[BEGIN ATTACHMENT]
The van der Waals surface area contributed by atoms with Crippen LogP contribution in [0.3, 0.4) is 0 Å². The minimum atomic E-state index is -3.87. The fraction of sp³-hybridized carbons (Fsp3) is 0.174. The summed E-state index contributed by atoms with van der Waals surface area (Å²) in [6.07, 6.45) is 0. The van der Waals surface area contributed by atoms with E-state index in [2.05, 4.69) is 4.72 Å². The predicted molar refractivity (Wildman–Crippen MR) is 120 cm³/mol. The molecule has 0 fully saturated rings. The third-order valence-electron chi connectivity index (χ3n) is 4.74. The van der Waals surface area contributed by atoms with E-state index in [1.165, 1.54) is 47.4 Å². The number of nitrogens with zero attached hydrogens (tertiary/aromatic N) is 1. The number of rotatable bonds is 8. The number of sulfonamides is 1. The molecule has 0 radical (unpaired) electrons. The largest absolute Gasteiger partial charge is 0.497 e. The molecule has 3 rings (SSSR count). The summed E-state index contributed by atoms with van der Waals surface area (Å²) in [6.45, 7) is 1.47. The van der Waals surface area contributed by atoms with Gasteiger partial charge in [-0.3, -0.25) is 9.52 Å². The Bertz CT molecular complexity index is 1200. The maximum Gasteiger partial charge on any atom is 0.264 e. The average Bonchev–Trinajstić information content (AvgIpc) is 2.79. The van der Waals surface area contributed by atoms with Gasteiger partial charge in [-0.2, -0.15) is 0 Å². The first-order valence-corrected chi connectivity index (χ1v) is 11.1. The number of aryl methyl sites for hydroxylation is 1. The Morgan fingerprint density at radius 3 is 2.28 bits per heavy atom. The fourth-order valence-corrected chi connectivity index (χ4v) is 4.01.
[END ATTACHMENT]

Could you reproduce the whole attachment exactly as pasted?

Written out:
The van der Waals surface area contributed by atoms with Crippen LogP contribution in [0.3, 0.4) is 0 Å². The minimum atomic E-state index is -3.87. The fraction of sp³-hybridized carbons (Fsp3) is 0.174. The summed E-state index contributed by atoms with van der Waals surface area (Å²) in [6.07, 6.45) is 0. The van der Waals surface area contributed by atoms with E-state index in [2.05, 4.69) is 4.72 Å². The predicted molar refractivity (Wildman–Crippen MR) is 120 cm³/mol. The molecule has 0 fully saturated rings. The third-order valence-electron chi connectivity index (χ3n) is 4.74. The van der Waals surface area contributed by atoms with E-state index in [1.165, 1.54) is 47.4 Å². The number of nitrogens with zero attached hydrogens (tertiary/aromatic N) is 1. The number of rotatable bonds is 8. The number of sulfonamides is 1. The molecule has 0 radical (unpaired) electrons. The largest absolute Gasteiger partial charge is 0.497 e. The molecule has 3 rings (SSSR count). The summed E-state index contributed by atoms with van der Waals surface area (Å²) in [6.45, 7) is 1.47. The van der Waals surface area contributed by atoms with Gasteiger partial charge in [-0.3, -0.25) is 9.52 Å². The Bertz CT molecular complexity index is 1200. The maximum Gasteiger partial charge on any atom is 0.264 e. The average Bonchev–Trinajstić information content (AvgIpc) is 2.79. The van der Waals surface area contributed by atoms with Gasteiger partial charge in [-0.2, -0.15) is 0 Å². The first-order valence-corrected chi connectivity index (χ1v) is 11.1. The number of aryl methyl sites for hydroxylation is 1. The Morgan fingerprint density at radius 3 is 2.28 bits per heavy atom. The fourth-order valence-corrected chi connectivity index (χ4v) is 4.01.